Cape Cod Neighborhood

Welcome to Cape Cod

Famed Massachusetts peninsula home to world-class beaches, fresh-from-the-sea seafood, gorgeous seascapes, and many distinct seaside towns and fishing villages

Cape Cod is a world-famous destination renowned for its beautiful seascapes, charming seaside villages, fresh-from-the-ocean seafood, historic lighthouses, and unique Cape Cod-style architecture. Once considered a vacation destination, throughout the past few years, Cape Cod has seen a migration of more permanent residents who want to live in this naturally beautiful seaside paradise year-round. 

Initially home to the native Wampanoag people before being settled by the pilgrims in 1620 on Plymouth across from the Cape Cod Bay, Cape Cod has a distinctive sense of culture that extends among its 15 diverse towns split among the Upper Cape, Mid-Cape, Outer Cape, and Lower Cape. The peninsula is known for its odd hook shape that juts out into the Atlantic Ocean and is surrounded by nearby islands, such as the affluent and wealthy Martha’s Vineyard and Nantucket. 

Given the peninsula’s rich history and cultural heritage, it’s no surprise that Cape Cod has blossomed into a flourishing lifestyle destination and hotspot for tourism. As technology improved in the 19th century, traveling to and from Cape Cod became even more accessible. Three canal bridges were constructed to make the Cape more accessible from neighboring cities like Boston and Providence, Rhode Island. 

Characterized by its resorts, windswept coastlines, dramatic views of the ocean, and maritime character, Cape Cod is an incredible place to live with plenty of things to do and places to explore.

What to Love

 
  • The freshest seafood you’ll ever eat and hundreds of acclaimed restaurants

  • Unique and historic maritime history and character along with charming fishing villages and seaside towns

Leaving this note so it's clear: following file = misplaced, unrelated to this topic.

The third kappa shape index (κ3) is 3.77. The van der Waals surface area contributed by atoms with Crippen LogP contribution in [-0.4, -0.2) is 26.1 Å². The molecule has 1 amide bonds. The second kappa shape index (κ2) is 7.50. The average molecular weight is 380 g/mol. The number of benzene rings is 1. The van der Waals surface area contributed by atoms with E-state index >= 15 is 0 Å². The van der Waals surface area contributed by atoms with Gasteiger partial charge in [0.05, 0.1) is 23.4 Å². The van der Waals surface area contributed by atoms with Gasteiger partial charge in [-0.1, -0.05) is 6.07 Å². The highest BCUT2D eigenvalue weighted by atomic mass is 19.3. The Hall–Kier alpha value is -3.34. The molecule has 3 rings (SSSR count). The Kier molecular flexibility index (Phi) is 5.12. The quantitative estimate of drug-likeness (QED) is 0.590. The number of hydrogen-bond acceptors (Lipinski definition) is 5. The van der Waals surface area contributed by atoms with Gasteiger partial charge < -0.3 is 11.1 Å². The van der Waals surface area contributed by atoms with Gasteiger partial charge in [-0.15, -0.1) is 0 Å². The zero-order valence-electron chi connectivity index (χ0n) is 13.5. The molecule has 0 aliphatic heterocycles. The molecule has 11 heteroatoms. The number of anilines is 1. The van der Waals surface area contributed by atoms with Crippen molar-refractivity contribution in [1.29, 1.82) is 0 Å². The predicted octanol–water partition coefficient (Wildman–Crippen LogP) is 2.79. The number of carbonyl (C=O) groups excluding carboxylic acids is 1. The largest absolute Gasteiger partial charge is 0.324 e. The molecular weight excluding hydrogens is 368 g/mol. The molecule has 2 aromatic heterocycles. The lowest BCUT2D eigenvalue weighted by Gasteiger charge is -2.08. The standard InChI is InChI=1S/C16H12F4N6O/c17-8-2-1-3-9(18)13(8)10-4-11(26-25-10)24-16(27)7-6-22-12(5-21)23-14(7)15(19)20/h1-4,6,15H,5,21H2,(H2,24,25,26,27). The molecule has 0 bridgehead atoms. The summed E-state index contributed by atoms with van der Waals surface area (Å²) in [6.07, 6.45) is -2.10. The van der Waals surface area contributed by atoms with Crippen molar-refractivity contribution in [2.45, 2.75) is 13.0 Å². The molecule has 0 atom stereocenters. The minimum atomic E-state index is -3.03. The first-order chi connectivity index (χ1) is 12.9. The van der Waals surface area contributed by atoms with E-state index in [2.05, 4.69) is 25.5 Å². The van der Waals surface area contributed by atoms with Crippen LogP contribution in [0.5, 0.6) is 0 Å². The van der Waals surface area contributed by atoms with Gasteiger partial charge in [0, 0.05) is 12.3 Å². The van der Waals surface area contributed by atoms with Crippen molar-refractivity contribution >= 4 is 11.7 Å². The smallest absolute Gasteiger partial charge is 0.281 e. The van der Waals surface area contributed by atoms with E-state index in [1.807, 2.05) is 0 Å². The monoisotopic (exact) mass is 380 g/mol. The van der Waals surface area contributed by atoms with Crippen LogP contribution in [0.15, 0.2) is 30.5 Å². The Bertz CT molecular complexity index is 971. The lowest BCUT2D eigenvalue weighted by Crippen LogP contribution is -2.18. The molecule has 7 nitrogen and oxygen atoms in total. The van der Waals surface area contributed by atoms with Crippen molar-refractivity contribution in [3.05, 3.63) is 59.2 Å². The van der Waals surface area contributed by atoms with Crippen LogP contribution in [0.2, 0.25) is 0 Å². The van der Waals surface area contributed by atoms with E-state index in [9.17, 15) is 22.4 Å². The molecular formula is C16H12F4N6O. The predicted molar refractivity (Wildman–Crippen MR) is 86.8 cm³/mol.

• Incredible recreational opportunities at world-class beaches where you can go whale-watching or take long walks along the shore paths

 

People & Lifestyle

Apart from being a gorgeous region alongside the water, Cape Cod is also a friendly place to live with weather that is genuinely unique to the region. Despite being in New England, Cape Cod is known for having moderate summers cooled by the sea breeze and milder winter climates thanks to its status as a barrier island that benefits from the cooling and warming waters. 

Anyone planning to move here will also have the choice of choosing from one of the distinct towns and villages, each with its own personality and lifestyle. You can choose to live closer to public facilities and amenities, or if you prefer a more secluded landscape, there are plenty of homes in the rural areas. 

Housing options vary depending on your budget and preference. Luxury buyers might opt for a spacious estate with private beach access and ocean views. But there are also many homes further inland that are more affordable. The Cape is known for its distinctive architecture, reminiscent of the 20th century and constructed in the signature Cape-style cottage or ranch home.

Things to Do

There is plenty to do on the Cape, whether you’re more of a creative or outdoorsy type, Cape Cod boasts some of the most beautiful beaches in the world alongside incredible artists’ colonies and creative retreats. It is considered one of the top 25 artist destinations in the world and is brimming with galleries, museums, and art studios. 

From whale-watching and windsurfing to scenic hiking trails and world-class bike paths like the Shining Sea, there is never a shortage of places to explore outdoors. Besides being a creative enclave, Cape Cod is also a top-ranked region for its beaches, such as the national park––the Cape Cod National Seashore — and golfing accommodations. Because it is a warmer region (by New England standards) you can explore the dramatic coastlines and enjoy boating, biking, and hiking year-round. Take a walk along the beach to see the vast assortment of marine wildlife, including whales and seals. 

Cape Cod is also renowned for its many lighthouses, which come in all shapes and colors and are scattered across the peninsula to accommodate its odd shape. 

The Cape Cod cranberry bogs are intrinsic to the area’s DNA as Massachusetts is one of four major cranberry-growing regions in the country and is responsible for half of the U.S. production. Unlike most fruits, cranberries do not grow in trees, but on trailing vines among the wetlands layered by sand and sediments. 

There are many cranberry bog tours throughout the Cape for those interested in seeing them and learning more about the overall process. Annie’s Crannies and the Cape Cod Cranberry Bog Tour are two of the more popular tours.

Schools

Most Cape Cod towns have their own public school districts. There are a wide variety of private schools throughout Cape Cod, including Cape Cod Academy. Cape Cod is also home to three institutions for higher education: Cape Cod Community College, Bridgewater State University, and Massachusetts Maritime Academy.

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